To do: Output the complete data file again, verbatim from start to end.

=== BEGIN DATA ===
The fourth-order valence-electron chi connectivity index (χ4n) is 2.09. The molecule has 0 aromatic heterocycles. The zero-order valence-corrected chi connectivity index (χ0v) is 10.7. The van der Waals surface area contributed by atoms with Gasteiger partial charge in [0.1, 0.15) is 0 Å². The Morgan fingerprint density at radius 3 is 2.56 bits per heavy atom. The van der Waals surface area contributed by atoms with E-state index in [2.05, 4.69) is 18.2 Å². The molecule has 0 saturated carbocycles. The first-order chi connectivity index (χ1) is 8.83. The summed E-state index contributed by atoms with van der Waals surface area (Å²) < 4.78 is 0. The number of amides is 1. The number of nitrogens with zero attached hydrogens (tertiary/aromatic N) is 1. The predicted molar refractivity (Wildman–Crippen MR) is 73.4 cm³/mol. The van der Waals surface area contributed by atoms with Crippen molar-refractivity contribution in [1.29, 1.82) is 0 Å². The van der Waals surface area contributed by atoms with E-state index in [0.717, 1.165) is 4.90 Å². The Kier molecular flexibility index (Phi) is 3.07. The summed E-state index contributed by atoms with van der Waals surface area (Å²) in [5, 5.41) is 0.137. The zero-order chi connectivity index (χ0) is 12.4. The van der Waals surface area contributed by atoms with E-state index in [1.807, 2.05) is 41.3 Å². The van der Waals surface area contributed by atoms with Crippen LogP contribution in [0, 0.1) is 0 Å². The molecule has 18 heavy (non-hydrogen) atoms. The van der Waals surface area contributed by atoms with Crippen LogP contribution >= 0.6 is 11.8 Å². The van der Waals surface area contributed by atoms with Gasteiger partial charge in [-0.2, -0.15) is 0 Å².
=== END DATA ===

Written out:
The fourth-order valence-electron chi connectivity index (χ4n) is 2.09. The molecule has 0 aromatic heterocycles. The zero-order valence-corrected chi connectivity index (χ0v) is 10.7. The van der Waals surface area contributed by atoms with Gasteiger partial charge in [0.1, 0.15) is 0 Å². The Morgan fingerprint density at radius 3 is 2.56 bits per heavy atom. The van der Waals surface area contributed by atoms with E-state index in [2.05, 4.69) is 18.2 Å². The molecule has 0 saturated carbocycles. The first-order chi connectivity index (χ1) is 8.83. The summed E-state index contributed by atoms with van der Waals surface area (Å²) < 4.78 is 0. The number of amides is 1. The number of nitrogens with zero attached hydrogens (tertiary/aromatic N) is 1. The predicted molar refractivity (Wildman–Crippen MR) is 73.4 cm³/mol. The van der Waals surface area contributed by atoms with Crippen molar-refractivity contribution in [1.29, 1.82) is 0 Å². The van der Waals surface area contributed by atoms with E-state index in [0.717, 1.165) is 4.90 Å². The Kier molecular flexibility index (Phi) is 3.07. The summed E-state index contributed by atoms with van der Waals surface area (Å²) in [5, 5.41) is 0.137. The zero-order chi connectivity index (χ0) is 12.4. The van der Waals surface area contributed by atoms with E-state index in [1.807, 2.05) is 41.3 Å². The van der Waals surface area contributed by atoms with Crippen LogP contribution in [0, 0.1) is 0 Å². The molecule has 18 heavy (non-hydrogen) atoms. The van der Waals surface area contributed by atoms with Crippen LogP contribution >= 0.6 is 11.8 Å². The van der Waals surface area contributed by atoms with Gasteiger partial charge in [-0.2, -0.15) is 0 Å².